rules_foreign_cc: Build log location: bazel-out/darwin-fastbuild/bin/libsnark/logs/CMake.log

Target //:libsnark failed to build
(02:07:58) INFO: Elapsed time: 2.371s, Critical Path: 1.93s
(02:07:58) INFO: 0 processes.
(02:07:58) FAILED: Build did NOT complete successfully

So we look in bazel-out/darwin-fastbuild/bin/libsnark/logs/CMake.log and find:

-- Found PkgConfig: /usr/local/bin/pkg-config (found version "0.29.2")
-- Checking for module 'libcrypto'
--   No package 'libcrypto' found

Hmm. We saw a message about building Openssl while the build was running. Let's check the working area.  Bazel builds stuff in it's own tmp dirs. You can find them listed in the logfile we just examined (CMake.log in this case; config.log in the configure_make case). Here's an example:

$ less bazel-out/darwin-fastbuild//bin/libsnark/logs/CMake.log
Bazel external C/C++ Rules #0.0.8. Building library 'libsnark'

Since this is an external lib, we want to look in EXT_BUILD_ROOT:

$ find /private/var/tmp/_bazel_gar/3367fabd230435c540fea97e1a70bf66/sandbox/darwin-sandbox/10/execroot/__main__ -name libcrypto*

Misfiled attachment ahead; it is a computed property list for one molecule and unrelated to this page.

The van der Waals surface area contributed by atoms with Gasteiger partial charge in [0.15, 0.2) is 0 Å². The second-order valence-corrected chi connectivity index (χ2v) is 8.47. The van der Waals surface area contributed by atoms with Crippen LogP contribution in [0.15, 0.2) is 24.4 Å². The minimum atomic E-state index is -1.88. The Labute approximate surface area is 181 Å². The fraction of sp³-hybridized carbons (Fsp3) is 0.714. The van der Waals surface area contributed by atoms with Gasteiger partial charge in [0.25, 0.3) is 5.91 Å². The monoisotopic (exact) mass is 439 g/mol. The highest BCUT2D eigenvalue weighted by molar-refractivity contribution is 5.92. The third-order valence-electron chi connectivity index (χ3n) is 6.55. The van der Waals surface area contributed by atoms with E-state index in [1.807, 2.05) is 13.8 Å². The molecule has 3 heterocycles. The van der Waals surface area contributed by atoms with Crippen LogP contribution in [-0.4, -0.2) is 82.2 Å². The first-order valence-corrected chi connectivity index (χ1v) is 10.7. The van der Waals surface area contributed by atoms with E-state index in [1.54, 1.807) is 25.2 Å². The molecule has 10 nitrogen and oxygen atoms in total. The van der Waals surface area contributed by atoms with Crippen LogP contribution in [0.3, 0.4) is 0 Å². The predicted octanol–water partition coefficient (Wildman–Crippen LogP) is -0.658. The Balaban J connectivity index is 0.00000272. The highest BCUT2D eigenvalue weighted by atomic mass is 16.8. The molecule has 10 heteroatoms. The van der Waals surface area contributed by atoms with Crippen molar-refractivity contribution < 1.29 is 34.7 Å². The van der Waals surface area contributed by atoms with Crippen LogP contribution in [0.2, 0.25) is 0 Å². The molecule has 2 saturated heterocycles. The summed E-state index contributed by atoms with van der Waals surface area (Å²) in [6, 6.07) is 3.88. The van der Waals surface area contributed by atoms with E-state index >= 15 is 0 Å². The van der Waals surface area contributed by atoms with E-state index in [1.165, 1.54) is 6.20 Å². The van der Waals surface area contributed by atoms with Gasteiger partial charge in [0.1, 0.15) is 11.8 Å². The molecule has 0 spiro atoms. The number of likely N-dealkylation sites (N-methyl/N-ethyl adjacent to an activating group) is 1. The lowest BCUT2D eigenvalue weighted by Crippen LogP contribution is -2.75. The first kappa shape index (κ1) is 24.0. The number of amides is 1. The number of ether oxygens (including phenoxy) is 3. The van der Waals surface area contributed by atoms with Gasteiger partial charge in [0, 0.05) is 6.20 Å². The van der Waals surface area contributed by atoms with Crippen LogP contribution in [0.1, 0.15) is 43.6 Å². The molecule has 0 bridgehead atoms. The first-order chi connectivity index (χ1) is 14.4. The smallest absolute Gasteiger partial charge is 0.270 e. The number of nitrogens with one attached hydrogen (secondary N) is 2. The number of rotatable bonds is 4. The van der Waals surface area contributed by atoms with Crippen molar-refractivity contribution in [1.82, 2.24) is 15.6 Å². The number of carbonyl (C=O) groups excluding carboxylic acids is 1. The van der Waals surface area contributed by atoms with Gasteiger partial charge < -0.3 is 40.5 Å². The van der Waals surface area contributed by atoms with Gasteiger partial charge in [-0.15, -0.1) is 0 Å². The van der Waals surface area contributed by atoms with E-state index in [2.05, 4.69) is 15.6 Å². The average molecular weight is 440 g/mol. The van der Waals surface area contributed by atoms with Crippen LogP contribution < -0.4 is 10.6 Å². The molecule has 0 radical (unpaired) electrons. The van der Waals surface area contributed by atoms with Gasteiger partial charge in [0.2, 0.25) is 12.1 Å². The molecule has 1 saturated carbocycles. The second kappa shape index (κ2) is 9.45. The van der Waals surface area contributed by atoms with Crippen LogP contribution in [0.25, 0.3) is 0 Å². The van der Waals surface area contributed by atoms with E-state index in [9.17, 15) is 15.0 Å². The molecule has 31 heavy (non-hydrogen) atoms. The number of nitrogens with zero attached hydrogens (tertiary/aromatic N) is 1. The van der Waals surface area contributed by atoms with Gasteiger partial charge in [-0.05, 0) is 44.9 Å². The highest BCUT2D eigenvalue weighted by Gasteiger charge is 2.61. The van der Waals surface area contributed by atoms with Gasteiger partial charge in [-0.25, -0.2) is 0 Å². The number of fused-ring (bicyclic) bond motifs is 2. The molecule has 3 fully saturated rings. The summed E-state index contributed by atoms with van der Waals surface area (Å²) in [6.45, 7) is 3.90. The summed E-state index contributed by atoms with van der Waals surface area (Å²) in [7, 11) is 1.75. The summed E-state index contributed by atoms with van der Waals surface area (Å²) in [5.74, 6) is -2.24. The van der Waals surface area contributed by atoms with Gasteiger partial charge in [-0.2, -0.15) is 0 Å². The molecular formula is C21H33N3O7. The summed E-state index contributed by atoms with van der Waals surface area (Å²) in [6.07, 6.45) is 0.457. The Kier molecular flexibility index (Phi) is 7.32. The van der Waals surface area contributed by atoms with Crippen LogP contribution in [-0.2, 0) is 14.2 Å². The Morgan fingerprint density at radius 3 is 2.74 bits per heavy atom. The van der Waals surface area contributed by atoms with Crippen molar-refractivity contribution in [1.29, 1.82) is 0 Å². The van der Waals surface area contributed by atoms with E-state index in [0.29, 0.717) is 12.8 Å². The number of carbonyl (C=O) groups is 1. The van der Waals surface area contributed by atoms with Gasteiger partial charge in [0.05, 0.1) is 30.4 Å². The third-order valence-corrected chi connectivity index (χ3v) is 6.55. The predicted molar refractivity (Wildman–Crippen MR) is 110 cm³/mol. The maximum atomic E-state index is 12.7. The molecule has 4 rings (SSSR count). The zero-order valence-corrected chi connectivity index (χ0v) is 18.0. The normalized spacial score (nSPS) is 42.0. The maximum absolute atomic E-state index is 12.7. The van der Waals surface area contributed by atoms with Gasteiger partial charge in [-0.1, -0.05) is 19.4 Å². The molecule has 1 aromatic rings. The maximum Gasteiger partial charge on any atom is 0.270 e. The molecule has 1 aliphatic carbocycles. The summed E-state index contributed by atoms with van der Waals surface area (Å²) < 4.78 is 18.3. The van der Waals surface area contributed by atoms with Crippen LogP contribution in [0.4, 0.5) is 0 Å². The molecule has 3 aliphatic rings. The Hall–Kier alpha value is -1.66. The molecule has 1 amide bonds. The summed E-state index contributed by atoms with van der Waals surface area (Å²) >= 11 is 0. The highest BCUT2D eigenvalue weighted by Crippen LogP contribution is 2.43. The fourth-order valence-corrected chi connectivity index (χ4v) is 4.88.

And there it is. Why couldn't CMake find it?  I dunno. Maybe because it was consulting /usr/local/bin/pkg-config. That wouldn't work, since Bazel builds libcrypto in its own little sandbox. So maybe this is a weakness in the cmake_external rule, or maybe I haven't configure it properly.

In any case, I decided that rather than debug this, I would bazelize libsnark.  Mainly because I figure that would be a good way to get to know a little more about libsnark, which is used not only by Coda, but also by ZCash, and presumbably by other blockchain projects.  How many SNARK implementations can there be, after all?

libsnark depends on various libs as well: xbyak, ate-pairing, libff, libfqfft, and some others. I've got most of them done.  It turns out doing this was a good idea, because it exposed problems that did not occur with Coda's deps.  For instance libgmp builds just fine, until you --enable-cxx. Then you have a problem.  The fix is simple, but it took me the better part of a day to find it, haha.

So current status is that most of this stuff is bazelized, at least for me, on my mac. You can get an idea of what it looks like at xbyak and ate-pairing.  What I'm now working on is support for the newer Bazel stuff like platforms and toolchains, which includes support for local native builds on Linux and Windows.  Once that is a little further along I'll push it to github and write a followup article with links.